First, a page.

These symptoms are clearly not those of a healthy love relationship. Love, although exciting, is a more calming emotion. It can provide a feeling of peace and internal satisfaction that limerence does not. Quite to the contrary in fact – limerence can often put a person in a state of persistent agitation.
What Limerence Can Look Like
Some will read this and think, “hmm…sounds like it could be love, no big deal.” Unfortunately, for the limerent these feelings are a very big deal. Take a look at this description from a limerence sufferer who expressed her sadness and frustration in a forum for limerence.
I need this feeling to end. I am a mess, I cry all the time.. I want to be over her so bad but can't. I feel like I broke myself and now don't know how to fix me. I think about her every minute of the day. Why can't I just move on? I have fleeting moments where I feel better and hope it’s the start of recovering and then 10 minutes later I'm crying because I miss her so much. I can't bear another day of this. I am in hell.”
This desperate feeling of needing someone else and being unable to move on is typical of a person experiencing limerence. It’s painful and unyielding and can have serious repercussions.
In addition to disrupting the life of the sufferer, limerence can potentially lead to controlling or abusive behavior toward the limerent object, such as cyber-stalking or emotional or verbal harassment. In other cases it may lead to depression in the sufferer who feels like they can’t live without the other person and their affection.
Who Is At Risk For Limerence?
Potentially anyone. In fact, some will say that the beginning of a relationship when two people are captivated by one another is a mutual state of limerence. In this case, however, if it’s a healthy connection, the feelings calm, are reciprocal, and settle into a happy state. This is one of the differences between actual love and limerence.
More commonly, a person at risk for limerence is someone with a history of anxiety, self-destructive behavior, or in a state of unhappiness or dissatisfaction. People in these circumstances may be more easily triggered into a limerent state than others.
Suffering from limerence during a midlife crisis, or while in an unhappy marriage isn’t uncommon either. Midlife can be a time of change and reevaluation, and for some this can be quite difficult. People may seek to make sweeping changes in their lives and question everything they currently have – including their relationships. This may mean that a person is susceptible to new relationships and affairs and these can be one-sided on the part of the person in crisis.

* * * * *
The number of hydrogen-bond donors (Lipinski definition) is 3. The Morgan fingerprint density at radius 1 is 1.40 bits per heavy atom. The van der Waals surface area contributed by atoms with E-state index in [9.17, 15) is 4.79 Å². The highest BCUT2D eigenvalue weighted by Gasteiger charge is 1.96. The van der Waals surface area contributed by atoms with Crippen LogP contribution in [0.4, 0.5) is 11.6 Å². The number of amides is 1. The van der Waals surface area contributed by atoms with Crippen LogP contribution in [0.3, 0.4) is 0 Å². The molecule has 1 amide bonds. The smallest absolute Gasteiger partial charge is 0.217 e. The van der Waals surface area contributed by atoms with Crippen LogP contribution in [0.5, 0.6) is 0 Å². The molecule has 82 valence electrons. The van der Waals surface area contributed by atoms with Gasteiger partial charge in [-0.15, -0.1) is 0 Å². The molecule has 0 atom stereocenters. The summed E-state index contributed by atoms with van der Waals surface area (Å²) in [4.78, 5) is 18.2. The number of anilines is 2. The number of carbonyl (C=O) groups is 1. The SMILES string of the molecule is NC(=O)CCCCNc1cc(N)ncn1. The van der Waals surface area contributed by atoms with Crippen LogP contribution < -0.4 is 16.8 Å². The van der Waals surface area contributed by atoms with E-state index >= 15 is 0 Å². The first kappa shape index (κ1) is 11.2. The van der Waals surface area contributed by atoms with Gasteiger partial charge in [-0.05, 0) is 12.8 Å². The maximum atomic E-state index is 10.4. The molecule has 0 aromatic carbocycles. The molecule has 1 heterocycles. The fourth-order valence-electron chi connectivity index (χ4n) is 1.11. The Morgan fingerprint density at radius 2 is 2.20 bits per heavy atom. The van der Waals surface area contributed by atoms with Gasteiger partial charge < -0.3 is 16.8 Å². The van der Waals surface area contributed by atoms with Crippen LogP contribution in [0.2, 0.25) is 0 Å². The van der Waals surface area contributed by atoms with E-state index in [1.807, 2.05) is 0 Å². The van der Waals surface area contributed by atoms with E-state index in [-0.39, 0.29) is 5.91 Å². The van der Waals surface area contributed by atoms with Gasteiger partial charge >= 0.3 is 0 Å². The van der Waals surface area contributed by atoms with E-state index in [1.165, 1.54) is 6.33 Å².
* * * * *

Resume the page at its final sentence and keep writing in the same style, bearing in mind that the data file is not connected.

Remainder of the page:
A limerence sufferer who is also experiencing a midlife crisis described his affair in the limerence forum by saying the following,
I feel like I'm losing my mind.. my GF ‘broke up’ with me about 3 months ago. We had an intense physical and emotional affair. I felt like I had moved into another world; an all-consuming state where my needs were the acting out of a script, which made no sense to me, or anyone else at the time. But it felt “right”, authentic, deeply personal, and profoundly necessary. We are both married with children and used to work together and no longer do. I moved on to another job. I was semi-happy when she dumped me because the double life was hard, lots of sneaking around but I would have left my family for her is she asked for it. We talked many times about being together but came to realize it was impossible.”
We all want to feel love. And most of us have been in a situation where we feel that we love someone more than they love us, or where our feelings aren’t reciprocated. Although painful, those are both rather normal experiences and most of us move on and get over things. The limerent person, however, does not, at least not quickly or easily.
Dr. Kurt has worked with people dealing with limerence. In his experience there are some common contributing factors. According to him,
Another factor that contributes to the development of limerence rather than love is a person's self-esteem. The need for a limerent object's acceptance, desire for and love from them is driven by a lack of internal belief in their own value. Since they do not believe in their own worth they need, often desperately, to have someone else provide it. This is one of the reasons why limerence can occur during a midlife crisis or other period of questioning and self-doubt. In my work with those in midlife crisis and their partners I've also found that partners will often grab ahold of the concept of limerence to explain the sudden, irrational, infatuation-driven behavior of their mate.”
If you think you are dealing with limerence it’s time to figure out why. Why are you so focused on this person that you are putting other areas of your life at risk? The answer to that question is likely not simple and will take some time to work though. But once you are able to understand the root of your feelings you will be much more likely to see the differences between love and limerence and engage in healthy relationships.